‘Ye ladka hai ya ladies?‘ (Is this a boy or a lady?) asked a leisured boy in a lower income neighbourhood I have frequented for a year now. He was one of five such boys sitting on a katta at the foot of the hill on top of which the school I was heading to is situated. The question was not posed to me, but to a friend who was with me. The expectation was that he would clarify as to my gender, for with short hair, in a shirt and jeans, I seemingly had the body of a lady but everything else of a ladka. When counter-questioned as to what he would derive from the answer, the boy retreated, suddenly espousing the strangest shyness and shame that came not when he posed such a question. I stood there, amused.
When I walked up the hill and into the class, many students pushed me to pause the program and address why my hair had changed so drastically since we last met. This pattern would continue in several schools over the coming weeks, while in others, I was greeted refreshingly with a ‘Oh didi, nice hair!‘ These moments have been breaths of fresh air, pulling me out from under the sea of anxieties and oft-overwhelming dysphoria I have lived with over my hair for years.
The incident with the five boys occurred a week after I had taken a rather bold step considering the expectations, anticipations, and anxieties of those in my life- my extended family that I presently live with, my friends, the children I work with and the educators in their schools. Not only these, but also the watchman, my parents and the household help in their house far away, our laundry bhaiya, old friends who had said nary a word to me in years popping up in the comments section on Instagram, and most intrusively, a man who sold me a pair of jootis while wondering aloud what business I had buying the traditional “female” shoes since everything else about this “ladies” screamed that they were a “ladka”. Most have expressed a dissonance with “the sudden decision” I had made- unbeknownst of the fact that this was a change I had been building up the courage to make for many, many years.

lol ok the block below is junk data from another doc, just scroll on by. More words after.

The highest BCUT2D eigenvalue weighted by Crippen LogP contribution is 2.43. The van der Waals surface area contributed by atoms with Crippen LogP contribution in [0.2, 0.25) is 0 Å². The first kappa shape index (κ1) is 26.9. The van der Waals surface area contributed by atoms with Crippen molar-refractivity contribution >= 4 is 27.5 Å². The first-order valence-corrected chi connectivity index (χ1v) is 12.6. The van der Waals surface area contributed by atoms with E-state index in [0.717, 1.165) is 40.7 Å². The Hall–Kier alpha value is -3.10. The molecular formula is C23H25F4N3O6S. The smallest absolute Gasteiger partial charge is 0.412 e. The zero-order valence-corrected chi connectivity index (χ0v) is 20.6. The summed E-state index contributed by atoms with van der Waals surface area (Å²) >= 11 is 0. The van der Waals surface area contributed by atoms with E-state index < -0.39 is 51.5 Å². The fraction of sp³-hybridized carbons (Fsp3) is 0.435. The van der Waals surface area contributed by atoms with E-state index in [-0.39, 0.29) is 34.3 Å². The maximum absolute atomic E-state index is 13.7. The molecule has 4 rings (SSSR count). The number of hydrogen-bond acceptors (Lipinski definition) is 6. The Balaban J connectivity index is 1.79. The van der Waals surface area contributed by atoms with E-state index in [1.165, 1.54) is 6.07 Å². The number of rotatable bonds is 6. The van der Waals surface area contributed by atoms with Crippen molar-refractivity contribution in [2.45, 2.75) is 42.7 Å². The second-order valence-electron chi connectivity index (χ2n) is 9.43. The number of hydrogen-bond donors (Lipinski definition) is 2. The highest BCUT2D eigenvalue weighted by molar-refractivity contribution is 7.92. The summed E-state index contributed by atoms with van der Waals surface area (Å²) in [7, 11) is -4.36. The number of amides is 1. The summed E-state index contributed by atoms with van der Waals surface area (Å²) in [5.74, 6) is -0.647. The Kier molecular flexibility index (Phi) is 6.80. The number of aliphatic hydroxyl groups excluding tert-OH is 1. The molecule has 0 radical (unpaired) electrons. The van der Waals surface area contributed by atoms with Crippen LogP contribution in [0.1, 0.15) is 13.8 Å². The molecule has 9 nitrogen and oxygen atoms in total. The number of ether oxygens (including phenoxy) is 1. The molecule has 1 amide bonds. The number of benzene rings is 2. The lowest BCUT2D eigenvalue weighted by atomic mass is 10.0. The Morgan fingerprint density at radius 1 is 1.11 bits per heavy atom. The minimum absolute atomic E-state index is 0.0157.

And, of course, there are the men outside the railway station near home that examine my body to confirm whether it may be treated as property now that my hair is no longer a dead give-away as to what is not even the gender I identify with. Alas, oppression lies in the eyes of the beholder. These, by far, are the most uncomfortable of the experiences I am collecting now that I look like a ladka. I knew it would be everybody’s business once my hair was gone, but that does not mean that it does not hurt me every time a comment is made or a look thrown- this is a notion I have been trying to find comfort in.
There have been vocal musings about my decision, but there have also been looks of shock and bemusement. Etched clearly in my brain is the moment an elder educator with a head full of grey hair not quite longer than mine, bent over nearly backwards to check who this boy-looking girl, or girl-looking boy was, sitting on a sofa in the lounge of an “elite” school in urban Mumbai. What a stark contrast to my grandmother back home who refused to look at me for days after I made the cut and addressed me and the floor as one. It seems that the gender euphoria I felt in the moments after I “chopped it all off,” basking in the support of a handful of friends and allies over Whatsapp video calls and messages, comes back rarely and mostly just in moments of solitude. For weeks since I made this liberating decision, I continue to receive glares from strangers on the street and guests at home alike who look at me as though I have personally offended them.
The politics of hair, however, runs so much deeper than these micro-aggressions that have caused me pain over the last month. Clear as day, I will remember for the rest of my life, how the salon specialist at a high end “salon café” (whatever that means) who joined me on the “chopping it off” journey recounted his life story. ‘I am from the barber caste, you see, and while I studied to be an engineer, look how I wound right back here doing what my father did, and his father did as well. That engineer life just wasn’t for me,‘ he shared, as I wondered what this meant in the broader context of my politics.
We shared many a story and a laugh that day as we annihilated what used to be Hermoine Granger’s envy, but after an initial greeting of stumped-ness and shock at home, I was promptly forbidden quite violently from touching anything, especially in the kitchen, until I bathed. Here, the intersection of gender identity, the politics of hair and the collective caste conscious formed a trifecta of negotiations as I uncomfortably questioned my own temptations to break free against the immense fear of confrontation against these structures that I harbour so anxiously.
But- what does this politics of hair mean to me? Where do I place the immense discomfort I have felt with femininity and masculinity alike all my life? And what of my the longing to express gender outside the bounds of the binary? And how I have been chided for letting go of that uncomfortable mane of hair for a simply more comfortable alternative. Over the last month, I have realised that this has been the first time I have looked in the mirror in years and not completely hated myself. And if it is simply a matter of being able to accept and appreciate myself and being endowed by a small semblance of self-acceptance, queer joy, and a one-point reduction on the permanent-anxiety scale, then what does it matter to them why I cut my hair?